Five Initiatives to Develop and Keep Workforce Talent
April 12, 2018
Written by Peter Feil, vice president, general manager at Stober Drives, Inc.
The bright lights of the big city can make finding skilled workers difficult for businesses located in rural areas, but we have found that valuing employees and developing them as leaders is the best way to find and keep top-notch workforce talent.
Stober Drives, Inc., a manufacturer of high efficient helical gearing solutions, is located in Maysville, Ky., a small town of 9,000 is known for its annual Rosemary Clooney Music Festival and gorgeous, rolling farmland along the southern shore of the Ohio River. When Stober moved to Maysville 26 years ago, management realized quickly that a lot of the workforce wanted to live in bigger cities like Lexington and Cincinnati. And how do you fight the pull of the city? It’s difficult at best. But attracting employees who want to stay close to home and developing them as leaders is not only possible, it works.
Here’s the top five ways Stober learned to attract and keep workforce talent in our rural surroundings:
Cultivate a positive corporate culture that keeps employees engaged—Promoting a strong corporate culture where employees feel respected, valued and listened to is essential to creating a workplace employees want to remain in for a career. We’ve tried hard to build an environment where people can grow, develop their technical and leadership skills and express their talents. Not only is a positive culture the right thing to do for your people, it’s the right thing to do for your organization.
Our ultimate success comes from the people within our organization. Employees are the ones who make the difference. We’ve always valued gold-standard customer service, for example, but our employees are on the front line for execution. They are the ones who grow our business. Employee initiatives and ideas we’ve generated through peer networking, roundtables, continuous learning and strategic planning sustain our long term success. We’ve found that great leaders go above and beyond to take care of the customer.
Promote an atmosphere of continuous learning at work—At Stober, we have a full time Talent Development Leader dedicated to building employee technical skills and knowledge. Our continuous learning initiatives have been the most successful for employee development. Employees can take classes onsite, participate in pertinent online learning, or engage in a tuition reimbursement program. The goal is to reinforce a learning workforce and culture.
Build a pipeline for future employees—We implemented an apprenticeship program in the mid-2000s, which has benefitted both Stober and its employees. Employees receive on-the-job training, free education and wages. We invest in people with high potential and have a fully-educated and trained person at the end of the apprenticeship.
Two years ago, we decided to go even deeper. In 2016, we developed a pre-apprenticeship program to prepare hand-selected high school students for the workforce by giving them industry certification while engaging them in a hands-on environment. Stober chooses the courses, post-secondary requirements, and provides flexible hours to work with the student’s school schedule. This program helps us cultivate loyal employees and take the “Grow Your Own” approach to the skilled worker shortage.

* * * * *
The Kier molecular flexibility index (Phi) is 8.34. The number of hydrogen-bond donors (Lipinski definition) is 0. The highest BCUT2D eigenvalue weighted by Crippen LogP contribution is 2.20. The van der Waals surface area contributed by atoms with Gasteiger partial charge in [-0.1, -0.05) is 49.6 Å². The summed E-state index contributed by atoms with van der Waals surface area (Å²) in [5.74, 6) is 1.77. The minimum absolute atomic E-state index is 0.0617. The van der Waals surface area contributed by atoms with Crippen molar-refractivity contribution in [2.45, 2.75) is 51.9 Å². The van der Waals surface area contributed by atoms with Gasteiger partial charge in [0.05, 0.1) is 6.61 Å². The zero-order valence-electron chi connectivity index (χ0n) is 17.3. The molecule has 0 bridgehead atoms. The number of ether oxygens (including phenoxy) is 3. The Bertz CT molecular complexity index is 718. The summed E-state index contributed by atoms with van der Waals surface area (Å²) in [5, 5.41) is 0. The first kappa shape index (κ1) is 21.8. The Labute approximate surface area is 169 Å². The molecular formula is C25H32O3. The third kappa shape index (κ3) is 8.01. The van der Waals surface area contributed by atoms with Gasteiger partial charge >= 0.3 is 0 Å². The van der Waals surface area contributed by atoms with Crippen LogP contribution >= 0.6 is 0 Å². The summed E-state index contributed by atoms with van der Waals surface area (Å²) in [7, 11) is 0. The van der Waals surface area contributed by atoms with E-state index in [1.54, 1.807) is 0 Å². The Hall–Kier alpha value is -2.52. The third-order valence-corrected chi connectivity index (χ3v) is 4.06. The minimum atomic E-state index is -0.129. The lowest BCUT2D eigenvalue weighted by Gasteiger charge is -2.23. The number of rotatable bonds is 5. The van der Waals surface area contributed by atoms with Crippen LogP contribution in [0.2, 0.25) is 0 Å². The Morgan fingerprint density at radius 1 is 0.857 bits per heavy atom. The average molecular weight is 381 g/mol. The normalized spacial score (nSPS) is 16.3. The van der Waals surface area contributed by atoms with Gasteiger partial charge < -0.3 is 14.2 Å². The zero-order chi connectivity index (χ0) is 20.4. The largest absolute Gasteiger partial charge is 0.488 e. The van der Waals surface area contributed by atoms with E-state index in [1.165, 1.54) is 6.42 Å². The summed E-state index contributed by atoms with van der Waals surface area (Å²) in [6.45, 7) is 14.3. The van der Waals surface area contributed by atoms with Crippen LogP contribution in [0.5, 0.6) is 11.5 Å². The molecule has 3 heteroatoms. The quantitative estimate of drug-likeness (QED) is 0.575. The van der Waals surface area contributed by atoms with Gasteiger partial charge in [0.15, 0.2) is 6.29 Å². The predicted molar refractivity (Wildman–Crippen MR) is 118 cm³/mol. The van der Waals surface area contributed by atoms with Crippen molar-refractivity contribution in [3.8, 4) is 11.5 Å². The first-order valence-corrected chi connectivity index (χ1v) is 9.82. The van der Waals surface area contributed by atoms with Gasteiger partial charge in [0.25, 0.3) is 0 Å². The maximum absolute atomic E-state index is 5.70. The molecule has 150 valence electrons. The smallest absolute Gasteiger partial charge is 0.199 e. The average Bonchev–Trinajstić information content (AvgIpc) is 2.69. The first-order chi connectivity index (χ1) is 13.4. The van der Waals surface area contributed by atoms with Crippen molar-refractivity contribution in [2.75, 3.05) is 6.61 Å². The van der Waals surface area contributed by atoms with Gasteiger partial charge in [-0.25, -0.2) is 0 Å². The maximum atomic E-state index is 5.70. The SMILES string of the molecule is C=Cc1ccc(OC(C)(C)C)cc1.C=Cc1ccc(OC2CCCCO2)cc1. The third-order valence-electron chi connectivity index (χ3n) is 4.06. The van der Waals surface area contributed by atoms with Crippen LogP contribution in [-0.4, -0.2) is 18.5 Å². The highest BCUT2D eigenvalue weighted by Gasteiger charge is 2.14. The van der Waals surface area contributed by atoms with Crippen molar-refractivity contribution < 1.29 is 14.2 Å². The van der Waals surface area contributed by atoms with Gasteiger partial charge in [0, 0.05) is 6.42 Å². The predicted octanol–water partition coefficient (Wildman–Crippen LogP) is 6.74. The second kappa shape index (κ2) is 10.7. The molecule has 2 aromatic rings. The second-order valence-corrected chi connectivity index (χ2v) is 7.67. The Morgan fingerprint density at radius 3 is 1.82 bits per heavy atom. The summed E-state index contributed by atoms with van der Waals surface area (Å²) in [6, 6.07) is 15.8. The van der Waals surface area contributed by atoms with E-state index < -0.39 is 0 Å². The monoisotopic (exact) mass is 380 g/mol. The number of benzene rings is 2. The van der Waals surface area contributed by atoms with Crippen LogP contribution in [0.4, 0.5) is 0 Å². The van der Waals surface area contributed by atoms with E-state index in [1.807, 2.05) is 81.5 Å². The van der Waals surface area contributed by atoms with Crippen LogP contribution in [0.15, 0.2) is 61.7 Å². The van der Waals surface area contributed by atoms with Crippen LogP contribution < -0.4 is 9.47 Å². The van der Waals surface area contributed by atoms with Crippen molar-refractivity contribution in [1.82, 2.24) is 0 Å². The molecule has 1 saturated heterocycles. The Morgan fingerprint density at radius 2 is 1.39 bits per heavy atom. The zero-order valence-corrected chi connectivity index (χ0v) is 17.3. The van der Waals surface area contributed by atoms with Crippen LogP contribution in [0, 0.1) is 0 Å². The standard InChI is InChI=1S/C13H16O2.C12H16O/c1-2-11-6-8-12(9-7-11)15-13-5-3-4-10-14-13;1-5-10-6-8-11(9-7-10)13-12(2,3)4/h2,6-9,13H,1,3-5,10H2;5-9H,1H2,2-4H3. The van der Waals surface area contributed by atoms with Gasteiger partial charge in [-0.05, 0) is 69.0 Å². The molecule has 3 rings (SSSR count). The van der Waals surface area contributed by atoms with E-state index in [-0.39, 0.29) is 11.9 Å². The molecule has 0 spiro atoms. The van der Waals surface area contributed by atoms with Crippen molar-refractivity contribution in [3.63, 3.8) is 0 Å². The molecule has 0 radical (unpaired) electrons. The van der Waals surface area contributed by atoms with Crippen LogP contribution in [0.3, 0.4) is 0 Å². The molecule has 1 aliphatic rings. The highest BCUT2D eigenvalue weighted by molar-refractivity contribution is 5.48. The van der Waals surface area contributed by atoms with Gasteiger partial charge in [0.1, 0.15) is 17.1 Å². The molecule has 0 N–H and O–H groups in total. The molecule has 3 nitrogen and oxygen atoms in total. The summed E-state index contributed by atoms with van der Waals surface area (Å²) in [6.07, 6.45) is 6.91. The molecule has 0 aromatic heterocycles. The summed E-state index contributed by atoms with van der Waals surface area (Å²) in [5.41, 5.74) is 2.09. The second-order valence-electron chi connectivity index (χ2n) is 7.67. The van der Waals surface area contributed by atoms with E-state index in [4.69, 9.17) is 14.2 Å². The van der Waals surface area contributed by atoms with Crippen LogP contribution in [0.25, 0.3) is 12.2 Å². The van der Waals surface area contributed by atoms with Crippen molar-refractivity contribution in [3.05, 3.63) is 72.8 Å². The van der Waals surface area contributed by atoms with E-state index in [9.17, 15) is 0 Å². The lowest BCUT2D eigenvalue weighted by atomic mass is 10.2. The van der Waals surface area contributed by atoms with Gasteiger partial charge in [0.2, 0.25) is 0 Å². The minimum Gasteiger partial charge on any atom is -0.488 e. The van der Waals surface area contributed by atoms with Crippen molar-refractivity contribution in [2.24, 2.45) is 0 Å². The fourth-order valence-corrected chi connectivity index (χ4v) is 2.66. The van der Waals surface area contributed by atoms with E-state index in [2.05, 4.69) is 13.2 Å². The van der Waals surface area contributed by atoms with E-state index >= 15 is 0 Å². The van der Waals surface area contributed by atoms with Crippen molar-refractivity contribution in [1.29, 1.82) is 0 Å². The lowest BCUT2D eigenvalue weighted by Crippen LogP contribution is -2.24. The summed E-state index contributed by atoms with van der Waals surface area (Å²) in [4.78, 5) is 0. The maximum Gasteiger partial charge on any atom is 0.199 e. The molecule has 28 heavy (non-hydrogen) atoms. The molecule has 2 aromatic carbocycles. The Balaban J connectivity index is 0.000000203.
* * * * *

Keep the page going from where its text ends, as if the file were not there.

Participate in local, regional and statewide workforce development efforts—We attend many regional job fairs and school events and are always on the lookout for potential employees who are self-motivated and directed. Good leadership potential and values are essential—we want our people to belong to a strong culture and build relationships with team members. Our philosophy is this: we can teach someone skills and technical knowledge, but you can’t teach someone to want to be a part of a positive corporate culture. Result: Typically, our employees are from the surrounding area and seek us out for jobs.
Joining local, regional and statewide workforce development programs is a win-win for both company leadership and the organization. Community colleges can be great venues to find motivated potential employees. Stober leadership has learned how to improve and grow our workforce through its participation in Kentucky Federation for Advanced Manufacturing Education (KY FAME) and statewide with Tech Ready Apprentices for Careers in Kentucky (TRACK). The organizations gained a valuable partner willing and ready to educate potential employees.
Offer employees the benefits they want most-- Stober has always offered generous benefits to employees as part of our culture. We have free healthcare, tuition reimbursement, and 401K matching. We also focus on physical and financial wellness. We try to provide as many resources as possible to assist employees in all facets of their lives because when you offer employees the benefits that matter to them most, they are motivated to work hard and stay longer. Our average employee turnover rate is three percent while the industry average is about 10 percent.
The U.S. manufacturing sector is expected to face a skilled labor shortage over the next 10 years and already 80 percent of manufacturers report a moderate or serious shortage of qualified applicants for skilled and highly-skilled production positions, according to Deloitte and the Manufacturing Institute.
Filling your worker pipeline isn’t a matter of plugging a worker into a job; it’s finding people with leadership potential who are dedicated to helping your organization grow. With the right strategies and initiatives in place, all boats will rise. You’ll not only stem the worker shortage and keep the employment pipeline filled; you’ll also grow employee leadership, loyalty and your organization. (www.stober.com)